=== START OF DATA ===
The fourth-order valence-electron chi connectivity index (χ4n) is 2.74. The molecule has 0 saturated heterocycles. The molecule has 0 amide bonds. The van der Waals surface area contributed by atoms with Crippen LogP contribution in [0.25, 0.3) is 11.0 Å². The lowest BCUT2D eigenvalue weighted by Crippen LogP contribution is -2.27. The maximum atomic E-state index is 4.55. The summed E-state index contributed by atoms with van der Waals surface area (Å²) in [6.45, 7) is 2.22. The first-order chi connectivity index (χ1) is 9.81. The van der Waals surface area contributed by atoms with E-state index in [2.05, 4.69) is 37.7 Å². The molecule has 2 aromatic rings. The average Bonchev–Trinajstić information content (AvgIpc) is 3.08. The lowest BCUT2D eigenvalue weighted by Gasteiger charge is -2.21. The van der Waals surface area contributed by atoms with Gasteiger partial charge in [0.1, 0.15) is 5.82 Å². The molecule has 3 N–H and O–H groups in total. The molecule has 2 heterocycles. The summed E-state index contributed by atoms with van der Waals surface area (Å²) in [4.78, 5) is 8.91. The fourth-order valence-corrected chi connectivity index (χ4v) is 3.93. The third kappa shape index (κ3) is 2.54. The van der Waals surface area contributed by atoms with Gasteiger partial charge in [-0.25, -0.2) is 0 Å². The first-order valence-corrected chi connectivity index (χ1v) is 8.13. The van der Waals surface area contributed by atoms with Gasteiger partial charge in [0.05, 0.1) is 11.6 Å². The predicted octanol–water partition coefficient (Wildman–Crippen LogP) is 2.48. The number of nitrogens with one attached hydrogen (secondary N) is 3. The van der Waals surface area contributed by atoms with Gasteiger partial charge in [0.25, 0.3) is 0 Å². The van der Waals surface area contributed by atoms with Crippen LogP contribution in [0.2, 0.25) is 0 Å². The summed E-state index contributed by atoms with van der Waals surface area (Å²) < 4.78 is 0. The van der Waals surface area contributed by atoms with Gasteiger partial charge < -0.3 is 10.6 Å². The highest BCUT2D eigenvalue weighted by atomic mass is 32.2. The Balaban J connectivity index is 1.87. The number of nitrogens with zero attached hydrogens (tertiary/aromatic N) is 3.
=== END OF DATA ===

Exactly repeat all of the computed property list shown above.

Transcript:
The fourth-order valence-electron chi connectivity index (χ4n) is 2.74. The molecule has 0 saturated heterocycles. The molecule has 0 amide bonds. The van der Waals surface area contributed by atoms with Crippen LogP contribution in [0.25, 0.3) is 11.0 Å². The lowest BCUT2D eigenvalue weighted by Crippen LogP contribution is -2.27. The maximum atomic E-state index is 4.55. The summed E-state index contributed by atoms with van der Waals surface area (Å²) in [6.45, 7) is 2.22. The first-order chi connectivity index (χ1) is 9.81. The van der Waals surface area contributed by atoms with E-state index in [2.05, 4.69) is 37.7 Å². The molecule has 2 aromatic rings. The average Bonchev–Trinajstić information content (AvgIpc) is 3.08. The lowest BCUT2D eigenvalue weighted by Gasteiger charge is -2.21. The van der Waals surface area contributed by atoms with Gasteiger partial charge in [0.1, 0.15) is 5.82 Å². The molecule has 3 N–H and O–H groups in total. The molecule has 2 heterocycles. The summed E-state index contributed by atoms with van der Waals surface area (Å²) in [4.78, 5) is 8.91. The fourth-order valence-corrected chi connectivity index (χ4v) is 3.93. The third kappa shape index (κ3) is 2.54. The van der Waals surface area contributed by atoms with Gasteiger partial charge in [-0.25, -0.2) is 0 Å². The first-order valence-corrected chi connectivity index (χ1v) is 8.13. The van der Waals surface area contributed by atoms with Gasteiger partial charge in [0.05, 0.1) is 11.6 Å². The predicted octanol–water partition coefficient (Wildman–Crippen LogP) is 2.48. The number of nitrogens with one attached hydrogen (secondary N) is 3. The van der Waals surface area contributed by atoms with Gasteiger partial charge in [0.25, 0.3) is 0 Å². The van der Waals surface area contributed by atoms with Crippen LogP contribution in [0.2, 0.25) is 0 Å². The summed E-state index contributed by atoms with van der Waals surface area (Å²) < 4.78 is 0. The van der Waals surface area contributed by atoms with Gasteiger partial charge < -0.3 is 10.6 Å². The highest BCUT2D eigenvalue weighted by atomic mass is 32.2. The Balaban J connectivity index is 1.87. The number of nitrogens with zero attached hydrogens (tertiary/aromatic N) is 3.